I Was Injured at a Friend’s House: Can I Make a Claim?

If you have been injured at a friend’s house – or your child has – then you could be entitled to make a personal injury claim. You can also recover compensation if your property has been damaged.

Occupier’s liability – hurt at a friend’s house

In British Columbia, there is a legal concept known as occupier’s liability. This means that the occupier of a premises is duty-bound to keep the area safe. While not every single risk can be eliminated, the occupier must take ‘reasonable steps’ to prevent injury to others. An occupier can be the person living in the property, the landlord or the strata.

If reasonable steps are not taken and someone (or something) is harmed as a result, then there could be grounds for a personal injury claim. The claim is made against the occupier. This could be your friend. Or, it could be your friend’s landlord or strata. It all depends on the circumstances.

It’s also possible that a contractor working on the property is responsible for your injuries. This is precisely what happened in a case we settled, in which a woman visiting her friend’s house fell through a hatch that had been left open by a service technician. She obtained a settlement of $180,000. Read the slip and fall case study in full.

Does home insurance cover injury to others?

Understandably, you might feel uncomfortable making a claim against your friend or their landlord. However, you can rest assured that these claims are typically made against the occupier’s insurance policy. If your friend is at fault, then this will be their homeowner’s insurance. This will cover the cost of your compensation settlement.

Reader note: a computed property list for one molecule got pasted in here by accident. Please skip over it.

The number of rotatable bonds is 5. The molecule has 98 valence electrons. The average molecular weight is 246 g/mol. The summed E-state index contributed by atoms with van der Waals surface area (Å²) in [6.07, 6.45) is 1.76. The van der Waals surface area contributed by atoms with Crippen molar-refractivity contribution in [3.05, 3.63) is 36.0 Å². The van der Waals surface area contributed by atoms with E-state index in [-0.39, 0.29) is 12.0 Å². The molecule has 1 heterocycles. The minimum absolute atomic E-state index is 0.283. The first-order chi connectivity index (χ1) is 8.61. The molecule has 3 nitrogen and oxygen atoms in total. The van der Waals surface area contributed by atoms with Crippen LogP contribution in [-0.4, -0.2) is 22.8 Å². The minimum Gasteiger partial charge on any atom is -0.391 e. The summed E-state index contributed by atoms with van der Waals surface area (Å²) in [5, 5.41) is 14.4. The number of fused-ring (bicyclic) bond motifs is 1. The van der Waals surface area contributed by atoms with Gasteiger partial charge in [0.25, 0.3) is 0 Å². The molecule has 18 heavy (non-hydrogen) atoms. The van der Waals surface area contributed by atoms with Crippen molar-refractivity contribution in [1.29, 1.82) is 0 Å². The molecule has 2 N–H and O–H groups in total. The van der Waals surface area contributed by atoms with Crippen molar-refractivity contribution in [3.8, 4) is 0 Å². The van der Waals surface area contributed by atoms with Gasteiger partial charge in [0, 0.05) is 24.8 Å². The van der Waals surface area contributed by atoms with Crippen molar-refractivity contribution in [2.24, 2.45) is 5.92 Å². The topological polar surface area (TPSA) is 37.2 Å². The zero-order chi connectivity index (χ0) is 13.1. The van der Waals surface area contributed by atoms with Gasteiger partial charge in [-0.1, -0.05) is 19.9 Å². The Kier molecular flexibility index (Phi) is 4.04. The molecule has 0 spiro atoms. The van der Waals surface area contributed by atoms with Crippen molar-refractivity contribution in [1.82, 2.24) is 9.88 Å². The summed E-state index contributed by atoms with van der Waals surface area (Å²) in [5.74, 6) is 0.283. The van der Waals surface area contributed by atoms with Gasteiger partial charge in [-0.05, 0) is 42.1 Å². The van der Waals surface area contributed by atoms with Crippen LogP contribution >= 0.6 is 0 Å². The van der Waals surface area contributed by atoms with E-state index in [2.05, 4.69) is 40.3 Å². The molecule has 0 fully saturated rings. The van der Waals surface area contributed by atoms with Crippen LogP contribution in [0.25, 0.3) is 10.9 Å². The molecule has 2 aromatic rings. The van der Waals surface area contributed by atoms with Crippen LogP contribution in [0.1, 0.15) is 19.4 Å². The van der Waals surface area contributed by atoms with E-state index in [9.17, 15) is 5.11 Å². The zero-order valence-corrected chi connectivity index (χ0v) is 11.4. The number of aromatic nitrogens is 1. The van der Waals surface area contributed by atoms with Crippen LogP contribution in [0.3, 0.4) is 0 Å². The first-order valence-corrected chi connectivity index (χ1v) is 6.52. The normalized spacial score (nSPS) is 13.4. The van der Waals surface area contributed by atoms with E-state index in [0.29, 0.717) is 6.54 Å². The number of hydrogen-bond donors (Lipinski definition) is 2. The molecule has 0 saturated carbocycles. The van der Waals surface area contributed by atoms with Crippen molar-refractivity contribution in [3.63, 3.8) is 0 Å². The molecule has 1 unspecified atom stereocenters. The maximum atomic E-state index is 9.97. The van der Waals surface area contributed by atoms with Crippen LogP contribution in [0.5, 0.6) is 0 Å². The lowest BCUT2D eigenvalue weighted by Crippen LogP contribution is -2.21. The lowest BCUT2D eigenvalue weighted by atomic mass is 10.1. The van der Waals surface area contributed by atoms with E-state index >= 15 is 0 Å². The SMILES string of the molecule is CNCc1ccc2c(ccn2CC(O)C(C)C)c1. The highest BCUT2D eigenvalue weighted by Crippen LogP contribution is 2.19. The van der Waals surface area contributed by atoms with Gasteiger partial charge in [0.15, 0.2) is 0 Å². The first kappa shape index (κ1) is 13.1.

If your friend does not have homeowner’s insurance in place, then the only other option is to pursue the claim directly against him/her. This means your compensation is paid out of their own pocket. If the responsible party does not have enough funds to cover your claim, then it may be difficult to recover an award in full.

Can I file a claim against someone else’s homeowner’s insurance?

You can file a claim against someone else’s homeowner’s insurance if:

  • You have been injured through no fault of your own; or
  • Your child has been injured through no fault of their own; and/or
  • Your property has been damaged

However, you must be able to prove that the other party is at fault. You must also make a claim within the time limit. In British Columbia, this is two years from the date of the accident. There are some exceptions to this rule, including where the injured person is a child.

It is very common to be injured on someone else’s property. The way in which these accidents happen – and the type of injuries that are sustained – vary greatly in nature. Examples include:

  • Slips on snowy/icy walkways or wet floors
  • Trips on stairs, loose cables or carpets
  • Falls from a height
  • Dog bites
  • Property damage from falling trees
  • Pool injuries
  • Trampoline accidents

This is by no means an exhaustive list. If you’ve been injured at a friend’s house and you think someone else is to blame, you could have grounds for a claim.

What should I do if I’m injured at a friend’s house?

If you are injured at a friend’s house, then we recommend that you:

  • Take photos of the scene of the accident
  • Get medical assistance
  • Get the names and contact details of anyone who saw the accident